The Economics of Reinvention

Losing a major employer can be devastating for any city and a more significant challenge when it impacts multiple communities. Such is the case with Fort Monmouth, the former military fort that spans across the towns of Oceanport, Tinton Falls and Eatontown, NJ.  All of which have a population of less than 20,000 and only a few large employers.

Fort Monmouth was a key economic driver in Monmouth County for more than 90 years. The 1,200 acre installation was a major economic engine within the region, providing nearly 8,000 jobs and five million square feet of building area in its peak activation, 70% of which is now targeted for demolition. The Fort’s history can be traced back to the establishment of the Signal Corps training facility in Little Silver, NJ in 1917. It served as the home of the Signal Corps Laboratories, the Signal Corps Center, and the Communications-Electronics Command (CECOM), which managed signal research, development and logistics support. Many firsts in telecom and satellite communications are rooted here. In 1928, the first radio-equipped meteorological balloon soared into the upper reaches of the atmosphere, a forerunner of the weather sounding technique universally used today. The first U.S. aircraft detection radar was also developed here in 1938. In 1946, space communication was proved feasible when the Diana Radar was used to bounce electronic signals off the moon.

Fort Monmouth is the largest redevelopment project I have worked on as a city planner and is, in fact, the largest redevelopment site in the state of New Jersey. Fort Monmouth Economic Revitalization Authority, the local redevelopment authority authorized to manage the Fort’s disposition under Base Realignment & Closure (BRAC), has delicately orchestrated one of the largest redevelopment plans ever undertaken to-date, while convening stakeholders to realize the goals and expectations of three diverse and distinct communities. Each municipality within the Fort’s boundaries has its own vision for Fort Monmouth’s redevelopment; however, the replacement of tech jobs that once dominated the area, and the attraction of younger residents and tech workers remains a part of a larger mission to create a vibrant and sustainable community. This is resulting in the area being branded as the “Silicon Shore.”

The redevelopment plan integrates a deliberately extensive mix of land uses to help accelerate redevelopment and provide the creation of a diverse range of jobs and housing types to meet the needs of a demographically diverse population in a competitive and changing marketplace. The implementation of the plan has required a strategic balance of goals and objectives, interest and expectations of investors, and the coordination of potential sites to assure an impartial sharing of new investment, new tax revenue and reinvestment.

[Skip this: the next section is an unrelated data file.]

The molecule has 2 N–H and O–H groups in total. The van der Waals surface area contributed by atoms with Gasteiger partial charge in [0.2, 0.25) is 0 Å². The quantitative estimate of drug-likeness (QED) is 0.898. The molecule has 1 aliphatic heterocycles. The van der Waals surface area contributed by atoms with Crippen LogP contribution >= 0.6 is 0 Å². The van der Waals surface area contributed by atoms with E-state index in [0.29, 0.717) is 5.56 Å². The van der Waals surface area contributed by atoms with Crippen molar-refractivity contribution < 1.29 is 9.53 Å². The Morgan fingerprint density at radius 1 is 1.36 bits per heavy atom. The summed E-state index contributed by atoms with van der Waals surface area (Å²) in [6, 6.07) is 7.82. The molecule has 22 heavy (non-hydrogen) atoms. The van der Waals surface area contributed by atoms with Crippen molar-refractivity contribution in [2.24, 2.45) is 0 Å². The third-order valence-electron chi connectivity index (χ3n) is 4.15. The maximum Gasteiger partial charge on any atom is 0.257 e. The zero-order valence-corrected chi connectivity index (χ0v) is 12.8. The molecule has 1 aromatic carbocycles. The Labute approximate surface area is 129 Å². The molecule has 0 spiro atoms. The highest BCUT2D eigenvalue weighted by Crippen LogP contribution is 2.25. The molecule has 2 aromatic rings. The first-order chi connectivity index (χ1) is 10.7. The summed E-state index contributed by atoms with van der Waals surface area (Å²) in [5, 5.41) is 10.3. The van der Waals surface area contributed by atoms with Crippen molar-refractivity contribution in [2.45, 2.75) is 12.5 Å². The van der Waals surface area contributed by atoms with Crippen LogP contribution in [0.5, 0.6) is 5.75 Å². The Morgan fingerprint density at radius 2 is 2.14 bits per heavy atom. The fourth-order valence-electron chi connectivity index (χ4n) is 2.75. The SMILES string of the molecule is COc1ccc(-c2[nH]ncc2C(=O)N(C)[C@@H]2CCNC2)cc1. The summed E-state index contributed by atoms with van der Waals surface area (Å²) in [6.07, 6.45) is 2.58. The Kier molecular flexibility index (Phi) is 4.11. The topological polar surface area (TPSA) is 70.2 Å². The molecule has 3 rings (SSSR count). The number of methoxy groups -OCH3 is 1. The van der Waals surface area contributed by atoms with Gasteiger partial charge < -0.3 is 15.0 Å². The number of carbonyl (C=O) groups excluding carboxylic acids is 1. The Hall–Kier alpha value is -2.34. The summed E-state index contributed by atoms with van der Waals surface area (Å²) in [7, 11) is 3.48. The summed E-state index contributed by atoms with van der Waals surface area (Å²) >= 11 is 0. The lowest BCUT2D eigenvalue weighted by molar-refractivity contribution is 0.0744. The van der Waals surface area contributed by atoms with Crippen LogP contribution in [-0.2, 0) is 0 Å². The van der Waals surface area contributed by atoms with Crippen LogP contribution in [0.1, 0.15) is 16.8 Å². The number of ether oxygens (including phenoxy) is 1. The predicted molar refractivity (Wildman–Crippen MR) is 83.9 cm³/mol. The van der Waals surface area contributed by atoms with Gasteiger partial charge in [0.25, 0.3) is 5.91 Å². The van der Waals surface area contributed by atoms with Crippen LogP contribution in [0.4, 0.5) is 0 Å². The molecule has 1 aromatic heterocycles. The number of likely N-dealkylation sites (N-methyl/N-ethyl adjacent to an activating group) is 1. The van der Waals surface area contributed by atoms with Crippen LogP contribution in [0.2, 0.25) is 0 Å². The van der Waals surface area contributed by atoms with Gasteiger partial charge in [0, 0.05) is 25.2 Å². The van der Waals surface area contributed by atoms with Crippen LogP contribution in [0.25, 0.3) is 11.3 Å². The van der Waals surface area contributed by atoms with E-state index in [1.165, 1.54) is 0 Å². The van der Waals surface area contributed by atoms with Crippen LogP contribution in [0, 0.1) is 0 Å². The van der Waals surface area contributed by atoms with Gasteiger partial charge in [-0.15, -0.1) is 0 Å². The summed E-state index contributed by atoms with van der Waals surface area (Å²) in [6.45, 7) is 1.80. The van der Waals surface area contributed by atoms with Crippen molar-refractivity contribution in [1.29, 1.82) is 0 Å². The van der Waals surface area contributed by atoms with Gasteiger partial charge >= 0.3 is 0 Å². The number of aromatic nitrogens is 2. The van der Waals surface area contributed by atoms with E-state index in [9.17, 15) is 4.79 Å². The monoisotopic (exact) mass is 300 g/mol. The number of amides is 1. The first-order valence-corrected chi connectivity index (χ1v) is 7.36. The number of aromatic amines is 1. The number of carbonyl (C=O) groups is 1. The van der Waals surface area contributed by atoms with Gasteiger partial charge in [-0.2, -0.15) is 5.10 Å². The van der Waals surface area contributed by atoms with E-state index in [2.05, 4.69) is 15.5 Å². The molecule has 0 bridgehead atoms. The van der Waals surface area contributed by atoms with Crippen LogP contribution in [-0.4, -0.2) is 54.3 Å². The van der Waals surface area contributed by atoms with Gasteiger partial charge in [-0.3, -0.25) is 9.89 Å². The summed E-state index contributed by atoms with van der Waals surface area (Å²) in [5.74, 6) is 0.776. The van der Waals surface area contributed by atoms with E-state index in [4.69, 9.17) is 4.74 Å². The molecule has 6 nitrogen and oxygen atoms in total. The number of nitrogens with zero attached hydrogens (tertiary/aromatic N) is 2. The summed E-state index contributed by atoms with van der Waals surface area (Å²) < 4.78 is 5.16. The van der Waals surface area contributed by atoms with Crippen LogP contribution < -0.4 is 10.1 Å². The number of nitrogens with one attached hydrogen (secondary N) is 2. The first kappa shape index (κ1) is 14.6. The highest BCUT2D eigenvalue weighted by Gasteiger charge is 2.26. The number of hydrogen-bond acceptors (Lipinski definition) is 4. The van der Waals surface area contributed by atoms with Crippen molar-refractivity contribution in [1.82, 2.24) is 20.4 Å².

While the fort has not yet returned to its full economic potential, significant progress has been made in a short amount of time. New development that has recently been completed includes 1.16 million square feet of commercial space and 116 residential units, along with a mix of civic, entertainment and institutional uses. 15 parcels have been sold and 17 parcels are currently under contract, in negotiation or in the development pipeline, representing $108 million in transactions.

And there is more to come. Some of the best parcels have yet to enter the market, including the McAfee Center, a two-story building of nearly 90,000 square feet of office space, raised-floor dry lab space, an anechoic (electro-magnetic frequency restrictive) chamber, and high-bay warehouse space. Another site soon to hit the market is known as the 400 Area, formerly occupied by barracks, and slated for a transit-oriented mixed-use development. The site is a half-mile from the facility in OceanPort (a one-seat ride to Manhattan), close to the Fort’s new Marina, and ten-minute drive to the beach.

Like many communities, Ft. Monmouth has a historic district, encompassing 100 acres in the center. It is characterized by early 20th century residential and non-residential structures organized around the former parade grounds, and has mature shade trees lining the streets. This is where the first phase of new residential development will be completed in the former North & South Post Officer Housing quarters. Immediately adjacent to the historic district are a church, a school, a dance hall that will soon be renovated into a brewery and restaurant, a recreation center, a bowling center and more.

Have a passion for history, a great imagination, or the skills to repurpose obsolete property? Visit Fort Monmouth for more information. You won’t be disappointed by the endless opportunities.

Catherine Timko is the founding principal of The Riddle Company, a Washington, DC-based economic development marketing firm, as well as a senior advisor at Econsult Solutions. Retail attraction is one of her specialties. Catherine has completed retail marketing and attraction strategies for almost every major market on the East Coast including Miami, Atlanta, Washington, Baltimore, Philadelphia, Newark and Boston.

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